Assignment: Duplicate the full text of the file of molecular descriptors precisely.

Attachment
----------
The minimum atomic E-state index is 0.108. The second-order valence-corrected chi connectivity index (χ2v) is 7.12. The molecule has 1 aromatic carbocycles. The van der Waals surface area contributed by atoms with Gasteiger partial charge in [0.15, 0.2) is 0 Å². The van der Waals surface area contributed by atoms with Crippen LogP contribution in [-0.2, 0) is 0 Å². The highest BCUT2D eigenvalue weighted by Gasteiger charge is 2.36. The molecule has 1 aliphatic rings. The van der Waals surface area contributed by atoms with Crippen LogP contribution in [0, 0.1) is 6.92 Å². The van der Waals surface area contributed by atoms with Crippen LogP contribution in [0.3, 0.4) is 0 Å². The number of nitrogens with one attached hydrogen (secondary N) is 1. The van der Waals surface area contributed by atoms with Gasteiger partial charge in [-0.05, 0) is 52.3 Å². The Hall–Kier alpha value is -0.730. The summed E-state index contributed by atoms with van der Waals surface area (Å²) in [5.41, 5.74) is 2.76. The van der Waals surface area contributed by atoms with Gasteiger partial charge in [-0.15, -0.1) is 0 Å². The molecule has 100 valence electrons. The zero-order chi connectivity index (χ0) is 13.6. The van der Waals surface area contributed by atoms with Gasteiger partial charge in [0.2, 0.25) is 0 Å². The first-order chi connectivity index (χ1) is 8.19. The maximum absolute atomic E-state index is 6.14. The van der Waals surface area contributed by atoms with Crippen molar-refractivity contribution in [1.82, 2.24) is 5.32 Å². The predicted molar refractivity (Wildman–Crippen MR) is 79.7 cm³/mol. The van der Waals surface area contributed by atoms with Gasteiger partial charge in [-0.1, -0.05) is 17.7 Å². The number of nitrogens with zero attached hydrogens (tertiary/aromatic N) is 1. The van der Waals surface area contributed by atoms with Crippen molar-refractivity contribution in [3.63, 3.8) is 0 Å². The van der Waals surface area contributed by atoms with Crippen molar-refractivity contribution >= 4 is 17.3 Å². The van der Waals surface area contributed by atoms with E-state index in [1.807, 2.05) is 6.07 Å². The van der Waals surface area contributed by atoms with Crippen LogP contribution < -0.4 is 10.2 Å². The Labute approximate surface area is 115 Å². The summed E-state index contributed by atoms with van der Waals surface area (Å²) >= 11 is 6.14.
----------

The minimum atomic E-state index is 0.108. The second-order valence-corrected chi connectivity index (χ2v) is 7.12. The molecule has 1 aromatic carbocycles. The van der Waals surface area contributed by atoms with Gasteiger partial charge in [0.15, 0.2) is 0 Å². The van der Waals surface area contributed by atoms with Crippen LogP contribution in [-0.2, 0) is 0 Å². The highest BCUT2D eigenvalue weighted by Gasteiger charge is 2.36. The molecule has 1 aliphatic rings. The van der Waals surface area contributed by atoms with Crippen LogP contribution in [0, 0.1) is 6.92 Å². The van der Waals surface area contributed by atoms with Crippen LogP contribution in [0.3, 0.4) is 0 Å². The number of nitrogens with one attached hydrogen (secondary N) is 1. The van der Waals surface area contributed by atoms with Gasteiger partial charge in [-0.05, 0) is 52.3 Å². The Hall–Kier alpha value is -0.730. The summed E-state index contributed by atoms with van der Waals surface area (Å²) in [5.41, 5.74) is 2.76. The van der Waals surface area contributed by atoms with Gasteiger partial charge in [-0.15, -0.1) is 0 Å². The molecule has 100 valence electrons. The zero-order chi connectivity index (χ0) is 13.6. The van der Waals surface area contributed by atoms with Gasteiger partial charge in [0.2, 0.25) is 0 Å². The first-order chi connectivity index (χ1) is 8.19. The maximum absolute atomic E-state index is 6.14. The van der Waals surface area contributed by atoms with Crippen molar-refractivity contribution in [1.82, 2.24) is 5.32 Å². The predicted molar refractivity (Wildman–Crippen MR) is 79.7 cm³/mol. The van der Waals surface area contributed by atoms with Gasteiger partial charge in [-0.1, -0.05) is 17.7 Å². The number of nitrogens with zero attached hydrogens (tertiary/aromatic N) is 1. The van der Waals surface area contributed by atoms with Crippen molar-refractivity contribution in [3.63, 3.8) is 0 Å². The van der Waals surface area contributed by atoms with Crippen molar-refractivity contribution >= 4 is 17.3 Å². The van der Waals surface area contributed by atoms with E-state index in [1.807, 2.05) is 6.07 Å². The van der Waals surface area contributed by atoms with Crippen LogP contribution < -0.4 is 10.2 Å². The Labute approximate surface area is 115 Å². The summed E-state index contributed by atoms with van der Waals surface area (Å²) >= 11 is 6.14.